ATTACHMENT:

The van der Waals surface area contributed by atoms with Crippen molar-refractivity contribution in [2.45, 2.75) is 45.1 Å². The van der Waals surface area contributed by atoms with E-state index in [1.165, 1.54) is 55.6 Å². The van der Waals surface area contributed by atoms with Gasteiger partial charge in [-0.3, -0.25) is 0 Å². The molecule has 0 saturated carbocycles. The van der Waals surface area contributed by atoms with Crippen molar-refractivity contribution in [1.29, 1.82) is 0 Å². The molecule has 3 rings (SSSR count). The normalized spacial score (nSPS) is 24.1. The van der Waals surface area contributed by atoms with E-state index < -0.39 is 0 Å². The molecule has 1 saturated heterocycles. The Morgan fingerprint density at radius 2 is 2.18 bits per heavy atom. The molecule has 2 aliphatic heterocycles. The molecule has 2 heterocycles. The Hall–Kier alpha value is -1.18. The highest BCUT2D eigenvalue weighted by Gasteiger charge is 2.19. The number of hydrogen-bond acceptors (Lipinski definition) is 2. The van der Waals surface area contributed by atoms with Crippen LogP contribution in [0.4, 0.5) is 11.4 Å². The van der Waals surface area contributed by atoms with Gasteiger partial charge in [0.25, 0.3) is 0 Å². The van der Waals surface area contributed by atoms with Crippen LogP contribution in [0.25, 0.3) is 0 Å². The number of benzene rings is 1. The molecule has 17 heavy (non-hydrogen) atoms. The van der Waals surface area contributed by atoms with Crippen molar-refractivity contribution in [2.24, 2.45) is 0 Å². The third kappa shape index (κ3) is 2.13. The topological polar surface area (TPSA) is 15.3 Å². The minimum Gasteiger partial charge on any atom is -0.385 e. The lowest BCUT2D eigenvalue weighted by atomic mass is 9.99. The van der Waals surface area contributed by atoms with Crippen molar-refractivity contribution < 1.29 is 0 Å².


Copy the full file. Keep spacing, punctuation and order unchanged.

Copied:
The van der Waals surface area contributed by atoms with Crippen molar-refractivity contribution in [2.45, 2.75) is 45.1 Å². The van der Waals surface area contributed by atoms with E-state index in [1.165, 1.54) is 55.6 Å². The van der Waals surface area contributed by atoms with Gasteiger partial charge in [-0.3, -0.25) is 0 Å². The molecule has 0 saturated carbocycles. The van der Waals surface area contributed by atoms with Crippen molar-refractivity contribution in [1.29, 1.82) is 0 Å². The molecule has 3 rings (SSSR count). The normalized spacial score (nSPS) is 24.1. The van der Waals surface area contributed by atoms with E-state index < -0.39 is 0 Å². The molecule has 1 saturated heterocycles. The Morgan fingerprint density at radius 2 is 2.18 bits per heavy atom. The molecule has 2 aliphatic heterocycles. The molecule has 2 heterocycles. The Hall–Kier alpha value is -1.18. The highest BCUT2D eigenvalue weighted by Gasteiger charge is 2.19. The number of hydrogen-bond acceptors (Lipinski definition) is 2. The van der Waals surface area contributed by atoms with Crippen LogP contribution in [0.4, 0.5) is 11.4 Å². The van der Waals surface area contributed by atoms with Gasteiger partial charge in [0.25, 0.3) is 0 Å². The van der Waals surface area contributed by atoms with Crippen LogP contribution in [0.25, 0.3) is 0 Å². The number of benzene rings is 1. The molecule has 17 heavy (non-hydrogen) atoms. The van der Waals surface area contributed by atoms with Crippen molar-refractivity contribution in [2.24, 2.45) is 0 Å². The third kappa shape index (κ3) is 2.13. The topological polar surface area (TPSA) is 15.3 Å². The minimum Gasteiger partial charge on any atom is -0.385 e. The lowest BCUT2D eigenvalue weighted by atomic mass is 9.99. The van der Waals surface area contributed by atoms with Crippen molar-refractivity contribution < 1.29 is 0 Å².